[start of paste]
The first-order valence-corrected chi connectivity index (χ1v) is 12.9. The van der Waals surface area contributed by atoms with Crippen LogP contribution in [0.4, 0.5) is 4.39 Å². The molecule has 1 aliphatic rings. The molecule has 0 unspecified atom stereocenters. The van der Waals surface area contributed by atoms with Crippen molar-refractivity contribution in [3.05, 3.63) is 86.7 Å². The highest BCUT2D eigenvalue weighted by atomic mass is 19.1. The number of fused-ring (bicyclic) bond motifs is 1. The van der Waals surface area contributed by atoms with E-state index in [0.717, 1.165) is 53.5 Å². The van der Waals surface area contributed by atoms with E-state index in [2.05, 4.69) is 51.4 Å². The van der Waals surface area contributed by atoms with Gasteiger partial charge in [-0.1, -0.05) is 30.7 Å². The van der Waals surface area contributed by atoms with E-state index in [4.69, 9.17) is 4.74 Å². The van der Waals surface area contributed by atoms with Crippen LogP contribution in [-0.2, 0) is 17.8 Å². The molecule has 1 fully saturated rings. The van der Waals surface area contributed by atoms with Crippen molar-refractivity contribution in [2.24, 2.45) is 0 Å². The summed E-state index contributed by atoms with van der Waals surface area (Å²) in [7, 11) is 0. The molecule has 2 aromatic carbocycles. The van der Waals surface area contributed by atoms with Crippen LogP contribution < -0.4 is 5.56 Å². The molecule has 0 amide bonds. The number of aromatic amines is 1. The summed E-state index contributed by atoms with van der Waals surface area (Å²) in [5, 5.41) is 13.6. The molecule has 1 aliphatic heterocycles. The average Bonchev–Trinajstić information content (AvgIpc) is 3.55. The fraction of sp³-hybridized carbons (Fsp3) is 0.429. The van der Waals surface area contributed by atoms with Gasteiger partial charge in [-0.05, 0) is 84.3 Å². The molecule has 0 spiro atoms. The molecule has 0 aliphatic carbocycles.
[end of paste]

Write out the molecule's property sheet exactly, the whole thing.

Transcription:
The first-order valence-corrected chi connectivity index (χ1v) is 12.9. The van der Waals surface area contributed by atoms with Crippen LogP contribution in [0.4, 0.5) is 4.39 Å². The molecule has 1 aliphatic rings. The molecule has 0 unspecified atom stereocenters. The van der Waals surface area contributed by atoms with Crippen molar-refractivity contribution in [3.05, 3.63) is 86.7 Å². The highest BCUT2D eigenvalue weighted by atomic mass is 19.1. The number of fused-ring (bicyclic) bond motifs is 1. The van der Waals surface area contributed by atoms with E-state index in [0.717, 1.165) is 53.5 Å². The van der Waals surface area contributed by atoms with E-state index in [2.05, 4.69) is 51.4 Å². The van der Waals surface area contributed by atoms with Gasteiger partial charge in [-0.1, -0.05) is 30.7 Å². The van der Waals surface area contributed by atoms with E-state index in [4.69, 9.17) is 4.74 Å². The van der Waals surface area contributed by atoms with Crippen LogP contribution in [-0.2, 0) is 17.8 Å². The molecule has 1 fully saturated rings. The van der Waals surface area contributed by atoms with Crippen molar-refractivity contribution in [2.24, 2.45) is 0 Å². The summed E-state index contributed by atoms with van der Waals surface area (Å²) in [7, 11) is 0. The molecule has 2 aromatic carbocycles. The van der Waals surface area contributed by atoms with Crippen LogP contribution < -0.4 is 5.56 Å². The molecule has 0 amide bonds. The number of aromatic amines is 1. The summed E-state index contributed by atoms with van der Waals surface area (Å²) in [5, 5.41) is 13.6. The molecule has 1 aliphatic heterocycles. The average Bonchev–Trinajstić information content (AvgIpc) is 3.55. The fraction of sp³-hybridized carbons (Fsp3) is 0.429. The van der Waals surface area contributed by atoms with Gasteiger partial charge in [-0.05, 0) is 84.3 Å². The molecule has 0 spiro atoms. The molecule has 0 aliphatic carbocycles.